So what does it all mean for this budget proposal I’ve been blogging about furiously today? Paul Ryan deserves enormous credit for coming up with a plan that is a step in the right direction and appears to have at least majority support among House Republicans. This is a serious proposal and Ryan’s critics have no offered no alternatives for dealing with the country’s fiscal problems. Many of those critics prefer to pretend that these fiscal problems don’t exist or are merely part of a conspiracy to cut taxes for the rich, despite a two-decade bipartisan consensus that some kind of entitlement reform is needed.
That said, we have to appreciate that what Ryan is trying to do is very difficult. Comprehensive agendas can be attacked comprehensively. It is difficult, as Newt Gingrich learned, to change the country’s political direction from Capitol Hill. Republicans do not control either the Senate or the White House. President Obama is not likely to ever sign a budget that repeals his health care bill, transforms Medicare and Medicaid, and contains spending cuts of this magnitude. That means Democrats have something to run against and Republicans will have no real-world evidence to contradict their Chicken Little scenarios.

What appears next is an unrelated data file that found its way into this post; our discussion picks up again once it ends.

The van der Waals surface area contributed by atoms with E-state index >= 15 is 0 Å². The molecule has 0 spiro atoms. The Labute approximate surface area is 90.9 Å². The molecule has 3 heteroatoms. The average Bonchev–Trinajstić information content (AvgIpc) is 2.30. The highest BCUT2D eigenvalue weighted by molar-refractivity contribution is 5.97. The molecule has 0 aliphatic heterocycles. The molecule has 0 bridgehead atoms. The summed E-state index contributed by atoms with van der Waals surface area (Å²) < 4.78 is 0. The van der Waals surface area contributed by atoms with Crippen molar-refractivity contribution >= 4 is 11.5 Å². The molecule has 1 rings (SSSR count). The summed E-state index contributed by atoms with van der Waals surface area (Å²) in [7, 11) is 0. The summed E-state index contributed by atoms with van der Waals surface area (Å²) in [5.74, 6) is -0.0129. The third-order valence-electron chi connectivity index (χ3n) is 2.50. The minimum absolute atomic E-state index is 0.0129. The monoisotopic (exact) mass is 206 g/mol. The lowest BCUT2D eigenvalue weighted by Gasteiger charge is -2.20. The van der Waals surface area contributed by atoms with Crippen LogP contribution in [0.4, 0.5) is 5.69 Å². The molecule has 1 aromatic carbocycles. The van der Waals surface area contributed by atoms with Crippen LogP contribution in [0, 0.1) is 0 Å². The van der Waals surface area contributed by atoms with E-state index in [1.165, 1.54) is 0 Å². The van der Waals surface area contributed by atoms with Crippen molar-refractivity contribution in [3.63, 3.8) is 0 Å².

The Ryan plan is going to be subjected to a lot of scrutiny. The first bit we are hearing is the fact that most non-conservatives don’t accept the job-creation estimates reached by the Heritage Center for Data Analysis. Static analysis is bunk, but good dynamic analysis is still hard to find — especially from scorers who are recognized across the political spectrum. Expect there to be attacks on the Medicare premium support system next. Unfortunately, it does not look like the Democrats are going to treat the plan as a starting point of a real debate. They see it as their ticket back to power.
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